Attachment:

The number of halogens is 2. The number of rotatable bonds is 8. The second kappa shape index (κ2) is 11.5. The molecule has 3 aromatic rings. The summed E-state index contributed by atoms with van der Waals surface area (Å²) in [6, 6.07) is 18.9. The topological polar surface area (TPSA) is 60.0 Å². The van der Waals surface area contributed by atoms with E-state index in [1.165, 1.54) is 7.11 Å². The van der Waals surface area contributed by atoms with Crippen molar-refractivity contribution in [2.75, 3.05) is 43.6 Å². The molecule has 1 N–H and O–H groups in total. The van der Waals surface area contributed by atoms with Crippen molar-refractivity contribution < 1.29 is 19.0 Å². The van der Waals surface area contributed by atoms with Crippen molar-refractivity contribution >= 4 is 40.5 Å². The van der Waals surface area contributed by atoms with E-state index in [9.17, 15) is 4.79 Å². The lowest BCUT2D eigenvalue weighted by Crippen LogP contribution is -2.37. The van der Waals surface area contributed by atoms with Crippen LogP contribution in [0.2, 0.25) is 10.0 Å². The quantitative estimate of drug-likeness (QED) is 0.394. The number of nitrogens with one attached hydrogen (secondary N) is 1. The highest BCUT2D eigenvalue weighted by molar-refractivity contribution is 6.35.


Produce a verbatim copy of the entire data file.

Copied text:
The number of halogens is 2. The number of rotatable bonds is 8. The second kappa shape index (κ2) is 11.5. The molecule has 3 aromatic rings. The summed E-state index contributed by atoms with van der Waals surface area (Å²) in [6, 6.07) is 18.9. The topological polar surface area (TPSA) is 60.0 Å². The van der Waals surface area contributed by atoms with E-state index in [1.165, 1.54) is 7.11 Å². The van der Waals surface area contributed by atoms with Crippen molar-refractivity contribution in [2.75, 3.05) is 43.6 Å². The molecule has 1 N–H and O–H groups in total. The van der Waals surface area contributed by atoms with Crippen molar-refractivity contribution < 1.29 is 19.0 Å². The van der Waals surface area contributed by atoms with Crippen molar-refractivity contribution >= 4 is 40.5 Å². The van der Waals surface area contributed by atoms with E-state index in [9.17, 15) is 4.79 Å². The lowest BCUT2D eigenvalue weighted by Crippen LogP contribution is -2.37. The van der Waals surface area contributed by atoms with Crippen LogP contribution in [0.2, 0.25) is 10.0 Å². The quantitative estimate of drug-likeness (QED) is 0.394. The number of nitrogens with one attached hydrogen (secondary N) is 1. The highest BCUT2D eigenvalue weighted by molar-refractivity contribution is 6.35.